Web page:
As if Twitter needed another problem, a recent survey suggests advertisers are souring on the social media platform.
Advertiser interest in Twitter began cresting early last year, but the latest survey by RBC Capital Markets found a significant jump in the number of advertisers who plan to decrease their spending on the website.
According to the survey, 23 percent of Twitter advertisers plan to decrease spending, while 32 percent plan to increase spending.
“There’s a real negative tell in here,” RBC lead Internet analyst Mark Mahaney told CNBC’s “Squawk Alley” on Wednesday. “Just like there are momentum stock buyers, guess what? There are momentum ad buyers, and the momentum is moving away from Twitter.”
In the fourth quarter, Twitter’s advertising revenue rose 48 percent year over year to $641 million, below Wall Street’s expectation of $647.7 million, according to StreetAccount.
Twitter has faced scrutiny from investors as its user numbers stagnate, leaving Wall Street to wonder where future revenue growth will come from. Shares of Twitter are down more than 23 percent year to date.
The survey, conducted twice a year, asks about 2,000 advertisers to rank companies by return on investment, or the ability to directly track ad dollars spent on a platform to a purchase of some sort.
The improvement in return on investment for No. 2-ranked Facebook in the latest survey was nonetheless surprising, Mahaney said. As Facebook’s ad prices increase, RBC has been on the watch for a correction in ROI, but 59 percent of the survey respondents report their ROI on Facebook is growing, he said.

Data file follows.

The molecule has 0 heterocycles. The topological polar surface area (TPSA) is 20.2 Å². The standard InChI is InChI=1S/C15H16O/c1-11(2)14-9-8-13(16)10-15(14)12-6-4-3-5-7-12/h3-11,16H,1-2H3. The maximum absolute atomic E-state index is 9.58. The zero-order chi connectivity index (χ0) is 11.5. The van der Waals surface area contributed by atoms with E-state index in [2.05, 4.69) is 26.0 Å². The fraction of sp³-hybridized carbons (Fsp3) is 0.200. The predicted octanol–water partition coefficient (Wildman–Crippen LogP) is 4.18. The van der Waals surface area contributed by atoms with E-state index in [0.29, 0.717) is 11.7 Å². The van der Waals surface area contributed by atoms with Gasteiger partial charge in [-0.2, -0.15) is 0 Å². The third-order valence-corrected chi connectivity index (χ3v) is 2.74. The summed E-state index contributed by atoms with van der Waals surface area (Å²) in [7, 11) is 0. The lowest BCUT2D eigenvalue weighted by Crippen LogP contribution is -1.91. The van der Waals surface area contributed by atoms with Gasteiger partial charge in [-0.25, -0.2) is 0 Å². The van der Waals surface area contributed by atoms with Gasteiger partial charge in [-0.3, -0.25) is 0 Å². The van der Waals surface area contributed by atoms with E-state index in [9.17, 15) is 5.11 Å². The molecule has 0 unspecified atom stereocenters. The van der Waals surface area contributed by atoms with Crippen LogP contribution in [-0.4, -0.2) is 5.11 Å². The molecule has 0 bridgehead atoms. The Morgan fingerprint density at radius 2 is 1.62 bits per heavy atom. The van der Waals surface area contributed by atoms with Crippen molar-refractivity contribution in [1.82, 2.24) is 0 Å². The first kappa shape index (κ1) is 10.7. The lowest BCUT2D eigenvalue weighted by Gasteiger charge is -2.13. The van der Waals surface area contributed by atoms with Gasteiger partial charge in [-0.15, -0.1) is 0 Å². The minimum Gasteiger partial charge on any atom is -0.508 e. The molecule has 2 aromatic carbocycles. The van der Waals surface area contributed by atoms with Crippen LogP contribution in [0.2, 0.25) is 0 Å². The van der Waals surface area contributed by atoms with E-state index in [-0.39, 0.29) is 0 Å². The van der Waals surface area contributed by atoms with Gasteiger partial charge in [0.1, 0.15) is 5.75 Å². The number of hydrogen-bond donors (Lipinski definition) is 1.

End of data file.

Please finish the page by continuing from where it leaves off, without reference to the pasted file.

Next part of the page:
The single largest loser in the migration to the Web is print media, and an increasing percentage of ad spending is being diverted from television budgets.
About 40 percent of advertisers pointed to money previously allocated to television as a source of funds for Internet advertising, up from 37 percent a year ago and 25 percent a year and a half ago, Mahaney said.
Among the types of companies that focus on Internet advertising are transactions, commerce and travel companies, Mahaney added. Brand advertisers have yet to fully migrate to the Web, he said, but Facebook’s introduction autoplay ads is drawing them to online platforms.
Disclosures: The analyst and his family own shares of Alphabet. RBC owns a greater than 1 percent share of the stock and provides investment banking services to Alphabet. RBC makes a market in the securities of Alphabet, Facebook and Twitter.